ST. PAUL, Minnesota, November 24, 2010 ( – A Minnesota pro-life husband and pro-abortion wife have admitted they are the couple behind the site, which featured a poll asking visitors to decide whether they should keep their unborn baby or choose abortion. Many have expressed shock, and some have even alleged that the site is a pro-life publicity stunt, but the truth is stranger than that.

Pete and Alisha Arnold, thirty-something Minnesota suburbanites are expecting a baby, which is in its 18th week of gestation. They set up the shocking internet poll to ask readers, “Should we give birth or have an abortion?” The site went viral last week and prompted a great deal of outcry from both those in the pro-life and pro-abortion camps.

After some digging, however, the Arnolds’ identities were uncovered and the matter was declared by some to be a hoax, given the husband’s propensity for posting on conservative blogs and websites.

The husband-wife pair, however, at first denied that the site was meant to be a hoax – but that is where the story starts to get stranger. Pete Arnold later told CNN that, in actual fact, abortion was never really on the table from the beginning for the unborn child, nick-named “Wiggles.” He said he bought the domain site before Alisha became pregnant, and that he wanted to create a dialogue about abortion.

“My intent is not to deceive people, but at the same point, I do want people to talk about this,” Arnold told CNN. “This seemed like a pretty good way to further the discussion, because people don’t ever seem to want to talk about it for real if there’s no name on it, no Baby Wiggles.”

However, Alisha Arnold has since responded to her husband’s statements on CNN in a new post, “I believe in choice,” on their site, saying that she firmly believes that a woman has the right to abort her unborn child. And while she says she is growing closer to the baby, and would probably not abort at this stage, Alisha said abortion was definitely on the table in the beginning – contrary to what her husband Pete told CNN.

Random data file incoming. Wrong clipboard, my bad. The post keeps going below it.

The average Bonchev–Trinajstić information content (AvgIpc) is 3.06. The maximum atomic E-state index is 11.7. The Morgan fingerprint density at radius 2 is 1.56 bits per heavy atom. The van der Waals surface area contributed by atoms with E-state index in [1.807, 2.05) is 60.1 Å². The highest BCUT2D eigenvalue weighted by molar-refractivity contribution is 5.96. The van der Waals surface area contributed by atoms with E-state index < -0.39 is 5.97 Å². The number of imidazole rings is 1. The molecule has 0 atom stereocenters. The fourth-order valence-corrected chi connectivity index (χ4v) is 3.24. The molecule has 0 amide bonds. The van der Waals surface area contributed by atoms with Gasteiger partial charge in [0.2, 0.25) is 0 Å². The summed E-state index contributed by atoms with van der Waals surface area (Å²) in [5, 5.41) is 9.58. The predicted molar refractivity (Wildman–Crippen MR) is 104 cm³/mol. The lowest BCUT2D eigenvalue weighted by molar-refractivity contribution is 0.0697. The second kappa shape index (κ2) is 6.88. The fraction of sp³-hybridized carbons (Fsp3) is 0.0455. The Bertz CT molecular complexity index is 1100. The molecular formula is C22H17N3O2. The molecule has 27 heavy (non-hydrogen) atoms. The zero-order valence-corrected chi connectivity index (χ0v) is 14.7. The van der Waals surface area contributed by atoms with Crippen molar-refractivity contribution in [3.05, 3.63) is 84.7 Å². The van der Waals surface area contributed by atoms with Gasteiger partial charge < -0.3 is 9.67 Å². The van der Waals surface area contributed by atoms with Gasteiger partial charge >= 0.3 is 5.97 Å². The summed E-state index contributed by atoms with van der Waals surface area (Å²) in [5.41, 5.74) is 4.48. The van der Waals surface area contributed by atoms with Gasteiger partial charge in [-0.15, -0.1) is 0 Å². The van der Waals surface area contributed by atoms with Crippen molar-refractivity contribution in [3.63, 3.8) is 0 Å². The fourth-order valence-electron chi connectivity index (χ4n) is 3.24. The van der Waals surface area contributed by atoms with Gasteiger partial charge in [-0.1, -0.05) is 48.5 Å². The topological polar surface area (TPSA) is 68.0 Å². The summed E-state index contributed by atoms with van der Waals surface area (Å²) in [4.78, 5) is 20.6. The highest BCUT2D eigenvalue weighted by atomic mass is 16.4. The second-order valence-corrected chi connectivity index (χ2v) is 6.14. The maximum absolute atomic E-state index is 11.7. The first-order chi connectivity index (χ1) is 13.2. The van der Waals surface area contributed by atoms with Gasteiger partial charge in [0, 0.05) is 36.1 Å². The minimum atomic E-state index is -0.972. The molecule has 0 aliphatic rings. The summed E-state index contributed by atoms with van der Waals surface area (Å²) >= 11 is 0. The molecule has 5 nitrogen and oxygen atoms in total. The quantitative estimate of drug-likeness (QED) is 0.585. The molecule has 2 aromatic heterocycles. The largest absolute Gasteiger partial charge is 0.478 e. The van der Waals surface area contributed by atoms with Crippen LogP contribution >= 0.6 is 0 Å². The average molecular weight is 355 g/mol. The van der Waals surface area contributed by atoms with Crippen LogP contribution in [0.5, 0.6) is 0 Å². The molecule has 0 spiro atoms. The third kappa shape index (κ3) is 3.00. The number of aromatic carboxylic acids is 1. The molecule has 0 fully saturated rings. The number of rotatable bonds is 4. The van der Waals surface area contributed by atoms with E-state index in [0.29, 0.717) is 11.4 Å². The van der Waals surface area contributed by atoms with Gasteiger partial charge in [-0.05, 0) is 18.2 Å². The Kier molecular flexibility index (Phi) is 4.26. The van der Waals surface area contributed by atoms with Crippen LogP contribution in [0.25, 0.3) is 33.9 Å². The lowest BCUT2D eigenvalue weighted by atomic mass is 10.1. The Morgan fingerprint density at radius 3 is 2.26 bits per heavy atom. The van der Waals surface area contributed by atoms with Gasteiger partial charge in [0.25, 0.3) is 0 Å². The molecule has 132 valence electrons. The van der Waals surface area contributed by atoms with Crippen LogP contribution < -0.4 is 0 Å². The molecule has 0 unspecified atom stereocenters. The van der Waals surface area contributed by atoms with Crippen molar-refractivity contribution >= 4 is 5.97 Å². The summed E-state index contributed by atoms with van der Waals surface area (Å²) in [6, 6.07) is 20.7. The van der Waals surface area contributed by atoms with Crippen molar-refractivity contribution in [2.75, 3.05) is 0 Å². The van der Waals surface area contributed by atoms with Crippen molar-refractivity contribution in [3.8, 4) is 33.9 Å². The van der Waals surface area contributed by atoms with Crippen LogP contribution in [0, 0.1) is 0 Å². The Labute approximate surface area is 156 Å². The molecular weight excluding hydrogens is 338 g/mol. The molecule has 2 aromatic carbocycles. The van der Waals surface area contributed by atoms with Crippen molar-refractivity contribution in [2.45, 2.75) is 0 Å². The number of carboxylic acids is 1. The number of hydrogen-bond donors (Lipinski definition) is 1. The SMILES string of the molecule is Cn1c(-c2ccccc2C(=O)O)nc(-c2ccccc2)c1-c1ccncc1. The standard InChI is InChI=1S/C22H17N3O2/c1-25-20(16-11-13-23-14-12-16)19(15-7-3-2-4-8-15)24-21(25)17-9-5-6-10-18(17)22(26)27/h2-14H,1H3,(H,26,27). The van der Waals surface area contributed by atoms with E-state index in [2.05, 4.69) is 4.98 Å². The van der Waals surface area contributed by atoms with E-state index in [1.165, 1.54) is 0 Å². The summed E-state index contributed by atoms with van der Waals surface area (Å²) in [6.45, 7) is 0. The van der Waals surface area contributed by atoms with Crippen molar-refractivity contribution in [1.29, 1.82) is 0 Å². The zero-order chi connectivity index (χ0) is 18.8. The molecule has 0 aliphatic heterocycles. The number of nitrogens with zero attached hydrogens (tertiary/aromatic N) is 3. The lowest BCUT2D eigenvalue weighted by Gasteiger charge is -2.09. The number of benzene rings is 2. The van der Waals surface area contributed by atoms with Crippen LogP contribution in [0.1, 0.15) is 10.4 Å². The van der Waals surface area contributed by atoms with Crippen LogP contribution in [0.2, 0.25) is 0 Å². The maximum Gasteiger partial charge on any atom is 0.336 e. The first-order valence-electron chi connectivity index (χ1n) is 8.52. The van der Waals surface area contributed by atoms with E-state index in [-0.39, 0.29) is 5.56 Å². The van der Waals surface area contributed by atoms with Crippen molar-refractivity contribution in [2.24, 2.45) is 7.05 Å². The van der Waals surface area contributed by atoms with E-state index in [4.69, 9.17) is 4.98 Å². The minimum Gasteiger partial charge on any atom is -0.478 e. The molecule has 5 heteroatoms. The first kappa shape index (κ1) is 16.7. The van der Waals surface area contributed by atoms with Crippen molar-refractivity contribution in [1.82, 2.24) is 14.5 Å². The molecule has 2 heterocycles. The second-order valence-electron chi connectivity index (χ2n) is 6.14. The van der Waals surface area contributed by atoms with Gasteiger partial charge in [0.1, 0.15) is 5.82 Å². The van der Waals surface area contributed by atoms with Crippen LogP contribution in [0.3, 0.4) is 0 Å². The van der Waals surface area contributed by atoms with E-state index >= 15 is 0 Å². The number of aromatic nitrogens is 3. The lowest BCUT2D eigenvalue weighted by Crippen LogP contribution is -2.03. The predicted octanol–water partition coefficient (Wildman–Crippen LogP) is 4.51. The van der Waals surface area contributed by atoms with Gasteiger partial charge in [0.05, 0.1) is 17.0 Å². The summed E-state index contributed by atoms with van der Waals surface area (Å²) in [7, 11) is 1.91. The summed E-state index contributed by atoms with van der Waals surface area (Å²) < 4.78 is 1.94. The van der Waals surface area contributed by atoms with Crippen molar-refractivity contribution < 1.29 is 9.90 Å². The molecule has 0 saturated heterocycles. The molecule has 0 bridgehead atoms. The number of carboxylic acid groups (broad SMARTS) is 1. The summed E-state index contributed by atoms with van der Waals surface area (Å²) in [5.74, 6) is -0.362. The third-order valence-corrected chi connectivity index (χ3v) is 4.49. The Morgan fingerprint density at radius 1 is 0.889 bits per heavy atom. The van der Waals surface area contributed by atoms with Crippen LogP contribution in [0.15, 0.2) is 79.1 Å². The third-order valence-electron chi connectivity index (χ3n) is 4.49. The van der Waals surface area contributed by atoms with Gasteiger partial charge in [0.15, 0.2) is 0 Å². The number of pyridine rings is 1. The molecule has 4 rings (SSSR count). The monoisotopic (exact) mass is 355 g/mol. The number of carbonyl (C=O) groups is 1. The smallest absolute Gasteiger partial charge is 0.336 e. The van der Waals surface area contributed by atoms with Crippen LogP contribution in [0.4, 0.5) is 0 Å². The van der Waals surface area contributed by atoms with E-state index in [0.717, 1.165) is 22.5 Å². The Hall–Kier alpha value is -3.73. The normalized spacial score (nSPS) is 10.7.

“My husband may wish that that was the case, but our early disagreement about this pregnancy is what lead us to start the website in the first place,” said Alisha. “I clearly stated this to the reporter at CNN but my opinion was not included in the article that was published.”

Arnold said her hesitancy about carrying on the pregnancy was due to the trauma from three miscarriages she had already experienced after coming off the pill.

“Pete and I are on different ends of the spectrum when it comes to our beliefs about abortion,” she explained. “I’m sure I will receive considerable harassment about this post, but to me until the baby can survive without the mother (otherwise known as viability) it is not a feasible life.”

“Even though my husband’s opinion and beliefs matter to me, I, as the one carrying the baby have the final say about my body and our unborn child,” she said.

Alisha Arnold did indicate, however, that a number of comments she received from concerned individuals during this whole poll business, did help reassure her to carry through the pregnancy.

“[A]lthough I am still cautious about allowing myself to become attached, I am feeling more optimistic about moving forward,” she added.

Pro-life blogger Jill Stanek said on her blog that Alisha Arnold’s difficulty bonding with her unborn baby is both “understandable and sad.”

She likened the massive votes that the poll received in favor of abortion to a “cyber-Colosseum [sic] mob” and said that the Arnold’s disagreement over the life issue was to blame for this “ill-conceived scheme”.

“Now we just have to pray for the safety of ‘Wiggles,’ Alisha’s continued bonding with him, and the security of their marriage,” she concluded. “I’m also hopeful that through this experience Alisha will be converted on the Life issue.”

In any event, the Arnold’s internet endeavor has proved harmful personally, and economically. Alisha was recently terminated as an employee at the Eagan software firm, “TempWorks.” Local 5 EYEWITNESS NEWS obtained a company memo which stated that Alisha was a grave threat to the company’s reputation and employees were to defriend her on Facebook if they valued their jobs.


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